Technical Paper: An Investigation of Drilling Success in Geothermal Exploration, Development and Operation

Society: Other
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Presentation Date: 2011


This paper presents a statistical investigation of drilling success in the exploration, development and operation phases of a geothermal power project. Drilling "success rate" is shown to be an awkward concept; it is argued that drilling success is better represented by the average cost per MW capacity secured from a drilling program. The case histories of the Kamojang field in Indonesia and a project at The Geysers field in California are used to illustrate some of the concepts. More than 80 exploration, development and make-up wells have been drilled and commercial power has been produced in the Kamojang field over the last three decades. Fifteen wells were drilled initially at the above-referenced project at The Geysers field, which has been providing commercial geothermal power for three decades now. It is shown that the average drilling success rate improves as more wells are drilled due both to its inherent statistical nature, which becomes better defined with an increasing sample size, as well as due to the "learning curve" effect. For the two case histories presented, the learning curve effect was found to be relatively minor compared to the statistical effect. It is concluded that there is little basis on which to estimate the drilling success rate in exploration, and drilling success rate ranges from 60% to 100%, and typically 70% to 90%, in the development phase, and greater than 90% in the operation phase.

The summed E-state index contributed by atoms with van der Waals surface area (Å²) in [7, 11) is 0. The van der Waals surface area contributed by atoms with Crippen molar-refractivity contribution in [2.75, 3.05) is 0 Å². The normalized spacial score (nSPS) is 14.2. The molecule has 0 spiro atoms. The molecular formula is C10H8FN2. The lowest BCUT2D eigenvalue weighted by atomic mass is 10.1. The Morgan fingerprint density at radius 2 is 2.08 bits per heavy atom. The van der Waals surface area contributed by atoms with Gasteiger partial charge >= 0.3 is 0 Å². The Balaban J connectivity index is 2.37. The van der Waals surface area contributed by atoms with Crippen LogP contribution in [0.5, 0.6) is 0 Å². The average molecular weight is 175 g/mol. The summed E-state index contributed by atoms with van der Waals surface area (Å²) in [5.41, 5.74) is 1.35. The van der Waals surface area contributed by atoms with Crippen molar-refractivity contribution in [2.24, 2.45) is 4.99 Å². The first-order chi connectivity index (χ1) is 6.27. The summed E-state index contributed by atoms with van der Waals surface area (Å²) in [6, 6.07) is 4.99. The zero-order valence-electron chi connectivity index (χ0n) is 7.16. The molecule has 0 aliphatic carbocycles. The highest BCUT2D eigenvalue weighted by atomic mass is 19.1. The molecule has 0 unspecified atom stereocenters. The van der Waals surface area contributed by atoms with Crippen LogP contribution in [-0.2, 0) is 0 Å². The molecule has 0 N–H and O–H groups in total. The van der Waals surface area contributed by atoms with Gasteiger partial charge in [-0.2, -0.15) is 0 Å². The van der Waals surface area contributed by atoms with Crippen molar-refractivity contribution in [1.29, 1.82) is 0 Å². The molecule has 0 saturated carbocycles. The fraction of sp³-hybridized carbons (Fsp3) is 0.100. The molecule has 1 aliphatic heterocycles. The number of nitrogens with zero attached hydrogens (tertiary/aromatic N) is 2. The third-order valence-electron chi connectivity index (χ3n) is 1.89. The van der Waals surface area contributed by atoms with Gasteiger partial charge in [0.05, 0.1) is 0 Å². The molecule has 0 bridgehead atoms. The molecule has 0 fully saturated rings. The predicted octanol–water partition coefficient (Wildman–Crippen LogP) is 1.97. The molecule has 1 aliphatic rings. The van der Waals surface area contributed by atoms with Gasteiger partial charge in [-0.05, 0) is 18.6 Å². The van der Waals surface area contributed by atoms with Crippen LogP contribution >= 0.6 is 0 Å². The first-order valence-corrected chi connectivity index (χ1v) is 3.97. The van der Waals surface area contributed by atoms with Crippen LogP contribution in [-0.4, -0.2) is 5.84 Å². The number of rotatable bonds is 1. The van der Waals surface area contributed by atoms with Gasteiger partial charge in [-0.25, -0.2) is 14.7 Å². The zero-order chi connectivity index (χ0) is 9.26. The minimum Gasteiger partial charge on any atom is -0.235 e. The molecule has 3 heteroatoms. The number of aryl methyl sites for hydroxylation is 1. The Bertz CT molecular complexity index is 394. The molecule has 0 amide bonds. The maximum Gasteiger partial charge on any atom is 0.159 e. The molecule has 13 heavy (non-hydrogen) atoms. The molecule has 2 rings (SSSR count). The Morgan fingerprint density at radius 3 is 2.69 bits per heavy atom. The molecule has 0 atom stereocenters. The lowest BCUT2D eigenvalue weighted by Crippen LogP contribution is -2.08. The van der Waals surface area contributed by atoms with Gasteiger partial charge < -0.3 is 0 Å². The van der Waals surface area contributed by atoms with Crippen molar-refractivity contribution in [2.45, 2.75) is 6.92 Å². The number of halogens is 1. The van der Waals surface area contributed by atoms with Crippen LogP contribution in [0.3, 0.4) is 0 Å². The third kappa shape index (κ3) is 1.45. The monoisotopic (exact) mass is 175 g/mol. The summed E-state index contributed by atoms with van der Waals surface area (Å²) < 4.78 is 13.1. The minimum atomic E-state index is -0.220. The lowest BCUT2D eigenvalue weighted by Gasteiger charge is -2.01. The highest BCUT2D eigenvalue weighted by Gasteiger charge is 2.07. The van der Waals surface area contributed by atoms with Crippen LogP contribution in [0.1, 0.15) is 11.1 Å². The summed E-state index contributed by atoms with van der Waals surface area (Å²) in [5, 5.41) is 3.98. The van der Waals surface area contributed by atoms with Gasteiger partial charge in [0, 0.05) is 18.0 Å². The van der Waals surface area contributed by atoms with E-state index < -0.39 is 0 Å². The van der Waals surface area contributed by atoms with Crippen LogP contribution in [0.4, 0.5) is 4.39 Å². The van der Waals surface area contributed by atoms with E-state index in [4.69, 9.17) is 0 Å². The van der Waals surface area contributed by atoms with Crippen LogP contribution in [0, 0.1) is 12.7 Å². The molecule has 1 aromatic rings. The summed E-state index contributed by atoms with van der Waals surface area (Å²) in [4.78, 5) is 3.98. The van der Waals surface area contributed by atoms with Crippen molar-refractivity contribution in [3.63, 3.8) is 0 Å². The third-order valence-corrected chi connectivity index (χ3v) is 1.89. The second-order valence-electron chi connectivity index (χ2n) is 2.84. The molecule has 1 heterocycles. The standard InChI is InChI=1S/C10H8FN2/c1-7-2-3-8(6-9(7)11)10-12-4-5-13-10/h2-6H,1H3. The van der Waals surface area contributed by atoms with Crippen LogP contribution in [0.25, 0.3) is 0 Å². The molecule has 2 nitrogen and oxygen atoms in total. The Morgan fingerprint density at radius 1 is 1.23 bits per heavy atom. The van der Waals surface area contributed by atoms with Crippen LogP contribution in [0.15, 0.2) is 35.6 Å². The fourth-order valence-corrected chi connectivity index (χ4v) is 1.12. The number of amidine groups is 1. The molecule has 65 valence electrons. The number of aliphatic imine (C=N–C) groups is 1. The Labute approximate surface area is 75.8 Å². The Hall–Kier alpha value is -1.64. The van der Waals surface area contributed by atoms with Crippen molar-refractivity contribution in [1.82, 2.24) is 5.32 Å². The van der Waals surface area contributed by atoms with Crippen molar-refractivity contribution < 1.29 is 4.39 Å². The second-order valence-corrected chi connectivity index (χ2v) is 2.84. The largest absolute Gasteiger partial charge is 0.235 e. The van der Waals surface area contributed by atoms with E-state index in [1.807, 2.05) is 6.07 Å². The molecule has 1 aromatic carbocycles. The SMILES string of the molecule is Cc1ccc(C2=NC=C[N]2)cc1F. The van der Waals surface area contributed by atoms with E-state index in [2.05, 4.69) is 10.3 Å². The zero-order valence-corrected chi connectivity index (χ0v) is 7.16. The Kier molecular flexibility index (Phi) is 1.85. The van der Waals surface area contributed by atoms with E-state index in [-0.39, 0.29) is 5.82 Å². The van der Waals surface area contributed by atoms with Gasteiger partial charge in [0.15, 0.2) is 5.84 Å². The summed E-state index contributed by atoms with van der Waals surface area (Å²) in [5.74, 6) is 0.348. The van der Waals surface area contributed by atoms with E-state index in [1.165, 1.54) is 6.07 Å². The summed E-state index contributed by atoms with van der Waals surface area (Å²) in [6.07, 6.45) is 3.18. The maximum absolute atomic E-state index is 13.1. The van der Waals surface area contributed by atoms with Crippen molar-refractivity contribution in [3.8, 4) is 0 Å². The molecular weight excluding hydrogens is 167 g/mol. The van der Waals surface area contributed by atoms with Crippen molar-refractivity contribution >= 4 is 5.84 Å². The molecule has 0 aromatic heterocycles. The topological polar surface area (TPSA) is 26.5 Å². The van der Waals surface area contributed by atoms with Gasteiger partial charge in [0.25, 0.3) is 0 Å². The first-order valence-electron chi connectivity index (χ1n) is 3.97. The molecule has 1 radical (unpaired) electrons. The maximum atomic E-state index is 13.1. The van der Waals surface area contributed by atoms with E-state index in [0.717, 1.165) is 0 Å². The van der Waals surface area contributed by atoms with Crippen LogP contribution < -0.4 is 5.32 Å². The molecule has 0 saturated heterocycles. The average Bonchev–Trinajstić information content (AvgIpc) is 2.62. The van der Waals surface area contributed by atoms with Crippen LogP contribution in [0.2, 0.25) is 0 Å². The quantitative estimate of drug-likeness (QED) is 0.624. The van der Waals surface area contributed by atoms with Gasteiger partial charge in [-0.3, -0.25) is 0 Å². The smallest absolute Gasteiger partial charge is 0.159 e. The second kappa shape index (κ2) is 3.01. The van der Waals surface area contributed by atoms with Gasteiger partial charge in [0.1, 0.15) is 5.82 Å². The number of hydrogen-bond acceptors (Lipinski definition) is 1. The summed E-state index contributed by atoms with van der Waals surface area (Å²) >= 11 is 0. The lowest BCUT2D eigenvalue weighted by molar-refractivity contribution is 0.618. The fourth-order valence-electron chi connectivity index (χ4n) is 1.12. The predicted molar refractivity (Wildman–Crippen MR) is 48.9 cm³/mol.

Technical Paper from GRC Transactions, Vol. 35, 2011

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